I don’t see it increasing other than this recent event in Russia, it’s actually been reducing because CEPA brought the European ones into a different place and Mexico just changed the opposite way saying that those monopolistic switches were no longer going to be allowed to remain monopolistic, but they would add the ability for people like us to process locally.

So countries are going in both directions, Russia is going in one direction, the others are going in another. Do I see any big pattern out there? No. Most often than not when you talk to a country in Russia had a previous desire to create this switch three-four years ago when I had gone there and met the government at that time, and I’ve been backed very often since then. They understood that we bring things that they can’t get to the domestic switch, just global connectivity, fraud and security, which is right now a big issue on every country's mind, right. If you think about our system, if somebody does something in Taiwan with security, and if we get to figure out what’s going on, we put a fix into our system. That system goes into 200 countries. If you start having 200 countries trying to build their own ability to fight off fraudsters, it’s a very expensive and a very unlikely way to win in this interconnected system, so everybody gets the pluses and minuses of a domestic versus an outside player. But, you know, stuff pulls in and stuff pulls out, I don’t think it changes the long term picture.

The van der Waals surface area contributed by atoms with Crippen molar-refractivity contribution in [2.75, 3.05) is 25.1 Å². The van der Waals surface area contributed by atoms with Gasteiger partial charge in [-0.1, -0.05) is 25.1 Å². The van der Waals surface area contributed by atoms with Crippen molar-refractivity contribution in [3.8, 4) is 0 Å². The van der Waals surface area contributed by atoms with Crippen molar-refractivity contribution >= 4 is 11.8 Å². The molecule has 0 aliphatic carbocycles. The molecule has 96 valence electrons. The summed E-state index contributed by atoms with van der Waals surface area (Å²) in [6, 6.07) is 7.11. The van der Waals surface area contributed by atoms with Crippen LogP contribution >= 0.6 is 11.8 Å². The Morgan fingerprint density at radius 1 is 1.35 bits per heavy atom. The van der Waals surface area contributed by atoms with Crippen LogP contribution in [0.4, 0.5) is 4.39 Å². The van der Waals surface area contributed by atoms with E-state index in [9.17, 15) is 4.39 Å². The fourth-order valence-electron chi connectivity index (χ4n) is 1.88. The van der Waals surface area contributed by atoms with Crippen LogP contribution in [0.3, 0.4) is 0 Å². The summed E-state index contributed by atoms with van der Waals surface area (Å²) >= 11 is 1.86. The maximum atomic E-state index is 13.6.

Tien-tsin Huang - JPMorgan

All right, good, now that’s good to know especially given how much you travel and visit with all these countries. So, let’s bring it back to home a little bit, talk about US debit which hasn’t rebounded as much as credit right Ajay, so I’m curious what’s driving that. Has the secular outlook changed there? I know interchange has come down, we’ve had some security breaches as you mentioned, there’s a lot of talk about instant ACH and what not, so what’s your view on debit in the secular outlook in the US?

Ajay Banga

So, I don’t think that the security breaches -- Target was the one that everybody talked about, and I did see when the target breach happened that people were fearful of using their cards per se, at Target, debit, credit either. I haven’t seen that create any kind of secular change between the two. Interchange going down, consumers don’t care about that, right, that’s a merchant bank kind of conversation, and consumers are using what they’re going to use. I still see a lot of young people preferring debit, I don’t think that has changed dramatically. I do think that banks and issuers would clearly like credit to grow because they have better economics on credit if they can afford the credit risk which they’ve all become even more careful of over the last few years. Banks would love that, I think that there’s no real secular underlying movement that’s going on between debit and credit that I can think of.

Tien-tsin Huang - JPMorgan

All right, good.

Ajay Banga